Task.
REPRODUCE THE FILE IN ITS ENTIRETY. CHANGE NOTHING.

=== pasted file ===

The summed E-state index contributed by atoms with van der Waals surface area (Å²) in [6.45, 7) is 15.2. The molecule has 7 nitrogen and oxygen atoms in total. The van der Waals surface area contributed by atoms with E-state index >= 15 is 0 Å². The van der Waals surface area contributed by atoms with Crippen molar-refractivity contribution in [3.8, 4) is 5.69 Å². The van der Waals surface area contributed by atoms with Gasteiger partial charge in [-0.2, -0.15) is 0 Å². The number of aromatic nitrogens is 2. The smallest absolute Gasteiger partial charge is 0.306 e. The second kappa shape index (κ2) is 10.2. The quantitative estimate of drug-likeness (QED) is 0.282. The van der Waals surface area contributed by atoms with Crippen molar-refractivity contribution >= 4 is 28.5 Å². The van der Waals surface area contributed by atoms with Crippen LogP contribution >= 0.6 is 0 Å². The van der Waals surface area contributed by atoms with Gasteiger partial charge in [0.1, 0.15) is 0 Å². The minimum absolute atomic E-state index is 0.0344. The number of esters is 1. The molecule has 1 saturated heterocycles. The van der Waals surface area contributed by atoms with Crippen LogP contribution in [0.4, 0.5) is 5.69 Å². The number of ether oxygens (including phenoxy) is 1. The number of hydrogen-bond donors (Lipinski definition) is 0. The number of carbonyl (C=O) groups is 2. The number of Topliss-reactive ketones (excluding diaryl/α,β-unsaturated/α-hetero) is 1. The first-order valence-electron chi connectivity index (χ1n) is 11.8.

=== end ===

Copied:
The summed E-state index contributed by atoms with van der Waals surface area (Å²) in [6.45, 7) is 15.2. The molecule has 7 nitrogen and oxygen atoms in total. The van der Waals surface area contributed by atoms with E-state index >= 15 is 0 Å². The van der Waals surface area contributed by atoms with Crippen molar-refractivity contribution in [3.8, 4) is 5.69 Å². The van der Waals surface area contributed by atoms with Gasteiger partial charge in [-0.2, -0.15) is 0 Å². The number of aromatic nitrogens is 2. The smallest absolute Gasteiger partial charge is 0.306 e. The second kappa shape index (κ2) is 10.2. The quantitative estimate of drug-likeness (QED) is 0.282. The van der Waals surface area contributed by atoms with Crippen molar-refractivity contribution >= 4 is 28.5 Å². The van der Waals surface area contributed by atoms with Crippen LogP contribution >= 0.6 is 0 Å². The van der Waals surface area contributed by atoms with Gasteiger partial charge in [0.1, 0.15) is 0 Å². The minimum absolute atomic E-state index is 0.0344. The number of esters is 1. The molecule has 1 saturated heterocycles. The van der Waals surface area contributed by atoms with Crippen LogP contribution in [0.4, 0.5) is 5.69 Å². The number of ether oxygens (including phenoxy) is 1. The number of hydrogen-bond donors (Lipinski definition) is 0. The number of carbonyl (C=O) groups is 2. The number of Topliss-reactive ketones (excluding diaryl/α,β-unsaturated/α-hetero) is 1. The first-order valence-electron chi connectivity index (χ1n) is 11.8.